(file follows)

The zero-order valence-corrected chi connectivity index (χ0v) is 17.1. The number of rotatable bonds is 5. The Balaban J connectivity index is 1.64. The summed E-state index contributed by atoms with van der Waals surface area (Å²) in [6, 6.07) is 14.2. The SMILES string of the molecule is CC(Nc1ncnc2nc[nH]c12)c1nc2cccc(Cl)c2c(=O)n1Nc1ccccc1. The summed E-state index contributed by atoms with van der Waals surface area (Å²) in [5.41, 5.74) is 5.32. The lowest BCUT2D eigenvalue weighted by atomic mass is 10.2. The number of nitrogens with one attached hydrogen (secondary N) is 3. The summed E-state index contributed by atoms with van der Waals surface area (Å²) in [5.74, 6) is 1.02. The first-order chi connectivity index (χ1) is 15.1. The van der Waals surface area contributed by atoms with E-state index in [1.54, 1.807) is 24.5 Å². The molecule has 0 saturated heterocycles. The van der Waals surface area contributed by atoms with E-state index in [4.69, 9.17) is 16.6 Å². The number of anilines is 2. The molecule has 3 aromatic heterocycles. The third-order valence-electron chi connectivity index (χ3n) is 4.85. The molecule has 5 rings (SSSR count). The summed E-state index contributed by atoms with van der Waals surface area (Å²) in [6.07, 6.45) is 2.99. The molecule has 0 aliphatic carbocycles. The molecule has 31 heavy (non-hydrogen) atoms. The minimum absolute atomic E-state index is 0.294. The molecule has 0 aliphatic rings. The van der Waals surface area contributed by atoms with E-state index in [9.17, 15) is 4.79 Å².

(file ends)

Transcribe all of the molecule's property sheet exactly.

The zero-order valence-corrected chi connectivity index (χ0v) is 17.1. The number of rotatable bonds is 5. The Balaban J connectivity index is 1.64. The summed E-state index contributed by atoms with van der Waals surface area (Å²) in [6, 6.07) is 14.2. The SMILES string of the molecule is CC(Nc1ncnc2nc[nH]c12)c1nc2cccc(Cl)c2c(=O)n1Nc1ccccc1. The summed E-state index contributed by atoms with van der Waals surface area (Å²) in [5.41, 5.74) is 5.32. The lowest BCUT2D eigenvalue weighted by atomic mass is 10.2. The number of nitrogens with one attached hydrogen (secondary N) is 3. The summed E-state index contributed by atoms with van der Waals surface area (Å²) in [5.74, 6) is 1.02. The first-order chi connectivity index (χ1) is 15.1. The van der Waals surface area contributed by atoms with E-state index in [1.54, 1.807) is 24.5 Å². The molecule has 0 saturated heterocycles. The van der Waals surface area contributed by atoms with E-state index in [4.69, 9.17) is 16.6 Å². The number of anilines is 2. The molecule has 3 aromatic heterocycles. The third-order valence-electron chi connectivity index (χ3n) is 4.85. The molecule has 5 rings (SSSR count). The summed E-state index contributed by atoms with van der Waals surface area (Å²) in [6.07, 6.45) is 2.99. The molecule has 0 aliphatic carbocycles. The molecule has 31 heavy (non-hydrogen) atoms. The minimum absolute atomic E-state index is 0.294. The molecule has 0 aliphatic rings. The van der Waals surface area contributed by atoms with E-state index in [9.17, 15) is 4.79 Å².